I write code 4 libraries

Warning: Emotional rant follows.

For about a year now I’ve been hanging out on #code4lib, an IRC channel for coders working in the library/archives/learning/lms space. I’m not a salesperson and I’ve never tried to sell anything.

So I was a bit upset to see Dan Scott accuse me of being “in full sales mode” in his comment on Dan Chudnov’s blog. I take that kinda personally.

The reason I chose to do the lightning talk was essentially because I saw a lot of talk about Open Source and yet one of the biggest problems we face (all of us, not just me) is one of Open Data. I probably was “in full sales mode” but for Open Data, not for Talis.

I went to Code4Lib to share ideas, to listen and to talk. It was great for that. You know, we’re all paid to write code for libraries; except Erik Hatcher, who’s paid to analyse Japanese texts or something.

That’s the nub of it, we’re all paid to write code 4 libraries. Some of us are paid directly, one-to-one from the library coffers, some of us are paid by a vendor, who then splits the costs across many libraries. If Dan can’t “sell” his ideas to his bosses he doesn’t get paid; if I can’t sell my ideas to my bosses I don’t get paid. Same thing.


So, my question to Dan is… What business models are OK then?

  • Being employed by the library as an individual?
  • Selling your skills to the library as an indiviudal?
  • Selling your skills to the library as a small company?
  • Selling your skills to the library as a big company?
  • Selling a product to the library as an indiviudal?
  • Selling a product to the library as a small company?

Or is it how much we charge that’s a problem? We haven’t worked out costings for the Talis Platform, we’re not accepting orders yet.


We were there, sharing – give and take. How much did your vendor give to Code4Lib? How much did you give? (er, in Dan’s case a lot actually.) I don’t want you to think what we’re doing is cool because Richard or I have a ‘slick’ presentation, we want you to think what we’re doing is cool because we’re trying to help you. Maybe that’s just a step too far for an evil vendor. Here’s how it played out on IRC some time ago:

[20:17:28] <mmmmmRob> @karma talis

[20:17:30] <panizzi> mmmmmRob: Karma for “talis” has been increased 1 time and decreased 5 times for a total karma of -4.

[20:17:38] <mmmmmRob> WTF?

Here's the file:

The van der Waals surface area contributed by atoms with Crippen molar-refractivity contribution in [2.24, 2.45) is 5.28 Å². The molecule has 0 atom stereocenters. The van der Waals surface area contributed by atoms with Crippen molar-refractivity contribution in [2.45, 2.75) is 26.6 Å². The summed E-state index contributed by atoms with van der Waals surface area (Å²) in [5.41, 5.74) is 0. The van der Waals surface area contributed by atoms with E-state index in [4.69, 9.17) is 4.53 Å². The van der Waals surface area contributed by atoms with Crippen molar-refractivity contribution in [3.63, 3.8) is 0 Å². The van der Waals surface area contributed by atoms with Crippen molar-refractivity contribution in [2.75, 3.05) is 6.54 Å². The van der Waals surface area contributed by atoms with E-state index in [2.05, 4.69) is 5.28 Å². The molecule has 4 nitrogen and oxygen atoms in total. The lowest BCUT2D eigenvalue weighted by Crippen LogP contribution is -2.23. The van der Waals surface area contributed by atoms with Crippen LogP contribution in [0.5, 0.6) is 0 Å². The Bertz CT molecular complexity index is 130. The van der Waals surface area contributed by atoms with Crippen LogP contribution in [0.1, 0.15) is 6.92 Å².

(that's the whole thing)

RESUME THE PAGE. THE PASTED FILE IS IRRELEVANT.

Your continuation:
[20:18:01] <mmmmmRob> 🙁
[20:18:04] <miker_> @karma mmmmmRob
[20:18:04] <panizzi> miker_: Karma for “mmmmmRob” has been increased 13 times and decreased 0 times for a total karma of 13.
[20:18:12] <miker_> so, you’re ok 🙂
[20:18:23] <miker_> you’re karma reflects well on your overloards
[20:18:25] <mmmmmRob> yeah, but WTF did we do to get hit four time?
[20:18:42] <miker_> mmmmmRob: you’re a ScaryVendor(tm)

The problem here is this distinction between the people and the vendor. I work for Talis, RJW works for Talis, Talis is us (well, not just us obviously).  Just like Equinox is miker, bradl, phasefx and the guys. We’re employee owned, we make the decisions – saying Talis is evil is the same as saying I am evil.

That’s also why I’m blogging this on my own blog; that’s me; that’s Talis.

<full sales mode>

Talis is a great place to work, and we’re hiring. mail me at:



echo ${NICK}.${SURNAME}@${SCARYVENDORNAME}.com | sed -e “s/[m]\{5\}\(.*\)/\1/”;

</full sales mode>

The end of development as we know it…

Over at The Wonderful World of Mr C my colleague Ian Corns keeps track of gaming technologies. He’s into PS3s, Wiis and stuff like that – serious business, not childish toys these days.

He’s written a great piece around this abridged video of the Sony GDC 2007 Keynote which shows a fully dynamic gaming environment, with a realistic physics engine. Let’s unpack that a bit… In most games objects are coded in some kind of programming language and run directly in code – they can only be altered or maintained by altering the game’s source and re-compiling. In this model from Sony the objects are declared by anyone and run within the game – so anyone can create games using this model. Ian’s piece is here: What Web2.0 Developer Networks Should Be…

Now, Ian talks about the democratisation of development, and I totally agree with him on that trend. I’ve been watching Teqlo which allows visual design of web-based applications that plug together web services. Coghead are on a similar track and there are others. This is a trend that started a while ago, and there has been much interest in it from inside Enterprise with lots of people looking at Biztalk.

So Ian and I agree on the trend, but I’m not sure we agree on where it leads to. Ian sees the world like this:

“But I want to build my own mash-ups and applications using library-relevant web services – I’ve got loads of ideas”, I shout. “No”, says Mr Developer, “you can’t. Only we’re allowed to do that because we have ‘special knowledge'”.

I don’t, most developers I know (but at Talis we only hire great developers, so not reflective of the industry, perhaps 😉 would say

“sure, come on in, here’s the editor, here’s the compiler, here’s some examples to get you started”

Certainly I would, and have, and my colleagues have too. So we disagree, I think, on the barriers to entry. I think another indication of this is here:

It passes my favourite validation criteria for technology – namely “Could my Mum do it?” Within this game, my Mum can become as good a developer as anyone else because ALL developer complexity has been hidden.